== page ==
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Failed states are increasingly trapped in a cycle of poverty and violence. The solution is for the United States and its allies to learn to love imperialism -- again.
This article appears in the Foreign Affairs eBook, "The U.S. vs. al Qaeda: A History of the War on Terror." Now available for purchase.
The danger of Argentina's latest economic crisis is that the good policy choices of the past decade will be thrown out with the bad.
Thanks to a steady increase in oil output in recent years, Russia is now poised to displace Saudi Arabia as the key energy supplier to the West. But the kingdom has not welcomed Russia's gain. The emerging contest for oil dominance between Russia and Saudi Arabia will profoundly affect U.S. energy security, Russia's global role, Saudi power, and the Organization of Petroleum Exporting Countries, not to mention the global economy.
What should the United States do about Iraq? Hawks are wrong to think the problem is desperately urgent or connected to terrorism, but right to see the prospect of a nuclear-armed Saddam Hussein as so worrisome that it requires drastic action. Doves are right about Iraq's not being a good candidate for an Afghan-style war, but wrong to think that inspections and deterrence alone can contain Saddam. The United States has no choice left but to invade Iraq itself and eliminate the current regime.
The mantra that the war on terrorism is not a war on Islam ignores one crucial fact: Islam and politics are inextricably linked throughout the Muslim world. Islamism includes Osama bin Laden and the Taliban but also moderates and liberals. In fact, it can be whatever Muslims want it to be. Rather than push secularism, the West should help empower the silent Muslim majority that rejects radicalism and violence. The result could be political systems both truly Islamist and truly democratic.
To wage its war in Afghanistan, the Bush administration needed Uzbekistan's help -- and promised a lot to get it. But Washington must not let this short-term marriage of convenience give Uzbekistan long-term regional hegemony. The Uzbek regime's authoritarianism fosters Islamic extremism, which in turn exacerbates tensions among Central Asia's unstable governments. Only a multilateral approach can handle the region's many problems.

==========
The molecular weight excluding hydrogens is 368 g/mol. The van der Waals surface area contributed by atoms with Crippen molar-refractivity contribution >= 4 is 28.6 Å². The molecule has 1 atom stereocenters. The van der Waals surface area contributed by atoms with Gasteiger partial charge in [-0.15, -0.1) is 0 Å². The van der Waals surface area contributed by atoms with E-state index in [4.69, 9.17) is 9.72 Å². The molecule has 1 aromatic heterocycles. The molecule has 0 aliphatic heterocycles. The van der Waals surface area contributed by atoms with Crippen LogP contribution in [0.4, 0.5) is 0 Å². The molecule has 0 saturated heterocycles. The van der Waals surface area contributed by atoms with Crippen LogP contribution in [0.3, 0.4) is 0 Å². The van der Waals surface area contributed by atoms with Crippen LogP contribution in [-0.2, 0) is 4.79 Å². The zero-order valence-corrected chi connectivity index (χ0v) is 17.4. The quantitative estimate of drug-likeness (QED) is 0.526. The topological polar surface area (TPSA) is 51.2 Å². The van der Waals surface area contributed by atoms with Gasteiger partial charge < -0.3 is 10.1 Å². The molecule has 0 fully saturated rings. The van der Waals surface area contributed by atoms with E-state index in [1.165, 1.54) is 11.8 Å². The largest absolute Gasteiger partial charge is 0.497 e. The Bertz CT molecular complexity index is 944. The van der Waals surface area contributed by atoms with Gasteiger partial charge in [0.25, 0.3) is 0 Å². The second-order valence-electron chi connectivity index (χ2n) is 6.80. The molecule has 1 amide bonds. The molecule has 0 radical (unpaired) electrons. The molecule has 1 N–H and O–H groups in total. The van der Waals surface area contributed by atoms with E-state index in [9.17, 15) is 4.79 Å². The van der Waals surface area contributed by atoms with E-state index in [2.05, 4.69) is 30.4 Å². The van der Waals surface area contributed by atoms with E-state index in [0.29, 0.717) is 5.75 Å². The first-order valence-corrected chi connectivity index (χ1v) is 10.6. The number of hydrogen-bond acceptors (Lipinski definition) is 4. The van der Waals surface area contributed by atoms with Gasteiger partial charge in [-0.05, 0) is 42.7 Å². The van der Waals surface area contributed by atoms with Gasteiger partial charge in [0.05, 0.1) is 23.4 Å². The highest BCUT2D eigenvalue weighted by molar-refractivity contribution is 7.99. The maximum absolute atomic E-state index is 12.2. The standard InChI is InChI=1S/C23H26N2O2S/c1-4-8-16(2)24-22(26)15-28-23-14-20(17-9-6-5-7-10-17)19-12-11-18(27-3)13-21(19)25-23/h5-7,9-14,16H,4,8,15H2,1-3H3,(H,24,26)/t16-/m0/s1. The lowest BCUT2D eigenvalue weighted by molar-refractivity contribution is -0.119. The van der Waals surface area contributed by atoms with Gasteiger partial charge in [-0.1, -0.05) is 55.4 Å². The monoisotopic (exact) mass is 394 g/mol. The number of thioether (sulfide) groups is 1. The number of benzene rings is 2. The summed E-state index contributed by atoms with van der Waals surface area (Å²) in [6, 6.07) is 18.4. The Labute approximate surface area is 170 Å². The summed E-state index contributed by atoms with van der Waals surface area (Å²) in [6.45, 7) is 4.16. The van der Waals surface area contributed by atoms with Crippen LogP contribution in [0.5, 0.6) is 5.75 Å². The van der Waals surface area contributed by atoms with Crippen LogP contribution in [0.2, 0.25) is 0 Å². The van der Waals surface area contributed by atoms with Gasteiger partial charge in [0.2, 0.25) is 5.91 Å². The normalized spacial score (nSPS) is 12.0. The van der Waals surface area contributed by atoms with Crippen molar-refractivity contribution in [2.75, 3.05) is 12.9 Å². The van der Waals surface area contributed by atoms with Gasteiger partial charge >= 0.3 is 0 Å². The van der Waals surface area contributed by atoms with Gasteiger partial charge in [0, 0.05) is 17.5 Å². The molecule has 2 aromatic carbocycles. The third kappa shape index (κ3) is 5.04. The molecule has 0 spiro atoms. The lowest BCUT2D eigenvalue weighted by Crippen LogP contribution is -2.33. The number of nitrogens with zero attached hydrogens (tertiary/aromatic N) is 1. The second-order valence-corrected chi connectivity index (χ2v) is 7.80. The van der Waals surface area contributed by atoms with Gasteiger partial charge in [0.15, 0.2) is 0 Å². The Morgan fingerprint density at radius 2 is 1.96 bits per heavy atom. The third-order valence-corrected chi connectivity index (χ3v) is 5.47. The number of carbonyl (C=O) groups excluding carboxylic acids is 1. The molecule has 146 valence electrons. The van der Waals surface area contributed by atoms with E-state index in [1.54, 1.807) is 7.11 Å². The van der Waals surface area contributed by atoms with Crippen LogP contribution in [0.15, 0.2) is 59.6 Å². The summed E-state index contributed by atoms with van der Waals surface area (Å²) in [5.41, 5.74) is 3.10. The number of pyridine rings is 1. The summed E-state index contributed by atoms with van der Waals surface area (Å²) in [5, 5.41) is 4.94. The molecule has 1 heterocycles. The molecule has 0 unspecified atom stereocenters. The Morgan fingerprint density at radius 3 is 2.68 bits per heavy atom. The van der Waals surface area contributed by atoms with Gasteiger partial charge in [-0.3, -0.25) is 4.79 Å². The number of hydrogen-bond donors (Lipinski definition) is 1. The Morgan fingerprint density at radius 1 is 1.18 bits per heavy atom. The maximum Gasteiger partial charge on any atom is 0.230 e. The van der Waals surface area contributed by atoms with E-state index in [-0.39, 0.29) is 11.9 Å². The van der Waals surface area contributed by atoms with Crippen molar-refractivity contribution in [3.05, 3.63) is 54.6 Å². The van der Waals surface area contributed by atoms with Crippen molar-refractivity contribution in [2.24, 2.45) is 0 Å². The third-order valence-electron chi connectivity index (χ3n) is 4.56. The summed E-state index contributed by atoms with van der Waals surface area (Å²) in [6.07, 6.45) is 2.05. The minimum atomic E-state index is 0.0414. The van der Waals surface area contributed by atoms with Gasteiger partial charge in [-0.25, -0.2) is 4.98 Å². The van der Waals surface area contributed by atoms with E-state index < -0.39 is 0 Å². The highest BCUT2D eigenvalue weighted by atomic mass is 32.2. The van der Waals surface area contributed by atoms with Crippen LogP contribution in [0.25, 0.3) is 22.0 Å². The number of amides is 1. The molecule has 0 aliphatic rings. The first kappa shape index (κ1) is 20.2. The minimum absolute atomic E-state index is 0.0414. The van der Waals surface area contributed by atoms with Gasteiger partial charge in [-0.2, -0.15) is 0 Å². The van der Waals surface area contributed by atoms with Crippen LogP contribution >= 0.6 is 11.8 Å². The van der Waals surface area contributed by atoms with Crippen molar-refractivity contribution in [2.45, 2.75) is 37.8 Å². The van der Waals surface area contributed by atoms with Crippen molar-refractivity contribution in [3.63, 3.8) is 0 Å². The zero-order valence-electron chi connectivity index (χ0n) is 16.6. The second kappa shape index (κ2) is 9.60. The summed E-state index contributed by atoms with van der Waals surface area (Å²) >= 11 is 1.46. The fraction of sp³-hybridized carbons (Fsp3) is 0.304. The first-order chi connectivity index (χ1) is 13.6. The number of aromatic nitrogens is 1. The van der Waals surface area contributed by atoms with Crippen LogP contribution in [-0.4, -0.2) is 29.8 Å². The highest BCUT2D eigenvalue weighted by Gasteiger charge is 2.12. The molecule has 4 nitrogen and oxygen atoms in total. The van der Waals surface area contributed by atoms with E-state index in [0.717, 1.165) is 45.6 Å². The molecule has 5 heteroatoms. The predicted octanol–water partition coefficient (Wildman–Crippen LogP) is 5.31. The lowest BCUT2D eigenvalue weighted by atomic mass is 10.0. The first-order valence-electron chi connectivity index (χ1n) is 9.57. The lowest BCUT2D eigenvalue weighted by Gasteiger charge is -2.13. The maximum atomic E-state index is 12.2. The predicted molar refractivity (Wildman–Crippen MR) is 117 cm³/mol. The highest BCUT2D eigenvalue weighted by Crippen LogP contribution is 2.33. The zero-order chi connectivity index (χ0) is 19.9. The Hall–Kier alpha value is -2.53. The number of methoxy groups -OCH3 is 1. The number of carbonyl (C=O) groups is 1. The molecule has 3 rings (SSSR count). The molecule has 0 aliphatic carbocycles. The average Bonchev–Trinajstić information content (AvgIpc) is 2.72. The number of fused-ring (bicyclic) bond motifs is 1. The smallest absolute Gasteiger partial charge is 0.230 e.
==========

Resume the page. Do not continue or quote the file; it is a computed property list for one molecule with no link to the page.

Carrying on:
The world's focus in Afghanistan is shifting from waging war to picking up the pieces and helping the long-suffering Afghan people. But can action follow words? Modern refugee crises require solutions that pair crisis response with nation building, and private agencies with national and international actors. But the organizations devoted to such tasks remain outdated, uncoordinated, and shackled by politicians and bureaucrats. The system is broken, and it cannot be fixed from within.
The United States has put legions of spokespersons on the airwaves at home and abroad in a campaign to "win the hearts and minds" of the Muslim world. So far, however, the world's superpower is losing the propaganda war to a terrorist in hiding. This is not surprising, given the virulent anti-Western messages that repressive Middle Eastern regimes spread through state-run media. Washington should focus instead on bringing freedom of the press to those countries where oppression breeds terrorism.
In a stunning announcement last June, the Chinese government revealed that the country could have as many as 600,000 HIV cases. Outside organizations estimate that the number could be two or three times larger. Once dismissed by Chinese officialdom as a Western problem, the spread of HIV is only now getting serious attention from Beijing. But it may be too late: China already faces a major epidemic.
After years as a pariah, Khartoum has now deftly managed to end its political isolation. The success of its new alliances and the completion of an oil pipeline, however, mean that northern Sudan could indefinitely continue its bloody civil war against the south. Only the United States has the power and prestige to help end the violence and push for a peace that would be in everyone's interests.
Truth commissions have become a favorite way for new democracies to exorcise the demons in their past. As their popularity has spread, however, so has the controversy. Are these commissions truly the best way to achieve justice in transitional societies -- or just a dodge that dictators use to escape accountability?
The EU's expansion into the postcommunist east offers new hope for the Gypsies, Europe's most despised minority. Enforcement of EU human rights law and a growth in political consciousness may finally end the discrimination that the Roma have suffered for centuries. But already the backlash has begun.
Martin Kramer takes on U.S. academe for missing the growing Islamist threat while celebrating nonexistent Muslim democratization. Some of his charges sting, but his blame game goes too far. And defunding universities would hurt rather than help.